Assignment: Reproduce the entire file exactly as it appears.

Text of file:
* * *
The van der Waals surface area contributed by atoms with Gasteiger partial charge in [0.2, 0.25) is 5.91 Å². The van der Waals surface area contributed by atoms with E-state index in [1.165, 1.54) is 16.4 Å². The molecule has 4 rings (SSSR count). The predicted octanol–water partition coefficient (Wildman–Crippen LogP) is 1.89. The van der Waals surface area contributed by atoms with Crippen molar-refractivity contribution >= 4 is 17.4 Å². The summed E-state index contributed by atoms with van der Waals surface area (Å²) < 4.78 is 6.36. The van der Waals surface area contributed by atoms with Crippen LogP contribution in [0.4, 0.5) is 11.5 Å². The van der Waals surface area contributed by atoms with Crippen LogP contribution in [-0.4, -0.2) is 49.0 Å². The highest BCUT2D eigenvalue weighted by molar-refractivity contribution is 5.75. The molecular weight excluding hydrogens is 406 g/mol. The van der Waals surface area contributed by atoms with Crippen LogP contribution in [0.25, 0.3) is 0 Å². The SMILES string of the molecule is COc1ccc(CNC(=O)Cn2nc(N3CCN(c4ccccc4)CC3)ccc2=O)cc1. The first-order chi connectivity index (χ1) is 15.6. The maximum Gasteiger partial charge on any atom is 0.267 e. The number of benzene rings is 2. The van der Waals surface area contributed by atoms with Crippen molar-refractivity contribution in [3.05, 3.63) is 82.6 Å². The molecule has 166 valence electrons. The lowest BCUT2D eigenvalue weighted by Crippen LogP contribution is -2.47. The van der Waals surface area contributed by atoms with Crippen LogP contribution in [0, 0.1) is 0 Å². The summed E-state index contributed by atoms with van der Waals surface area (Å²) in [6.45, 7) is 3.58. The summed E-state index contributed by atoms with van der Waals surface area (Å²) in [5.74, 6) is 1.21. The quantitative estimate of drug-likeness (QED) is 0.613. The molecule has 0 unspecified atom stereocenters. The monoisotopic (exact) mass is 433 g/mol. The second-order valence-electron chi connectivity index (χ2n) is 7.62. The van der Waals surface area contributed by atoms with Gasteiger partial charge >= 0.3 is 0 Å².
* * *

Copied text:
The van der Waals surface area contributed by atoms with Gasteiger partial charge in [0.2, 0.25) is 5.91 Å². The van der Waals surface area contributed by atoms with E-state index in [1.165, 1.54) is 16.4 Å². The molecule has 4 rings (SSSR count). The predicted octanol–water partition coefficient (Wildman–Crippen LogP) is 1.89. The van der Waals surface area contributed by atoms with Crippen molar-refractivity contribution >= 4 is 17.4 Å². The summed E-state index contributed by atoms with van der Waals surface area (Å²) < 4.78 is 6.36. The van der Waals surface area contributed by atoms with Crippen LogP contribution in [0.4, 0.5) is 11.5 Å². The van der Waals surface area contributed by atoms with Crippen LogP contribution in [-0.4, -0.2) is 49.0 Å². The highest BCUT2D eigenvalue weighted by molar-refractivity contribution is 5.75. The molecular weight excluding hydrogens is 406 g/mol. The van der Waals surface area contributed by atoms with Crippen LogP contribution in [0.25, 0.3) is 0 Å². The SMILES string of the molecule is COc1ccc(CNC(=O)Cn2nc(N3CCN(c4ccccc4)CC3)ccc2=O)cc1. The first-order chi connectivity index (χ1) is 15.6. The maximum Gasteiger partial charge on any atom is 0.267 e. The number of benzene rings is 2. The van der Waals surface area contributed by atoms with Crippen molar-refractivity contribution in [3.05, 3.63) is 82.6 Å². The molecule has 166 valence electrons. The lowest BCUT2D eigenvalue weighted by Crippen LogP contribution is -2.47. The van der Waals surface area contributed by atoms with Crippen LogP contribution in [0, 0.1) is 0 Å². The summed E-state index contributed by atoms with van der Waals surface area (Å²) in [6.45, 7) is 3.58. The summed E-state index contributed by atoms with van der Waals surface area (Å²) in [5.74, 6) is 1.21. The quantitative estimate of drug-likeness (QED) is 0.613. The molecule has 0 unspecified atom stereocenters. The monoisotopic (exact) mass is 433 g/mol. The second-order valence-electron chi connectivity index (χ2n) is 7.62. The van der Waals surface area contributed by atoms with Gasteiger partial charge >= 0.3 is 0 Å².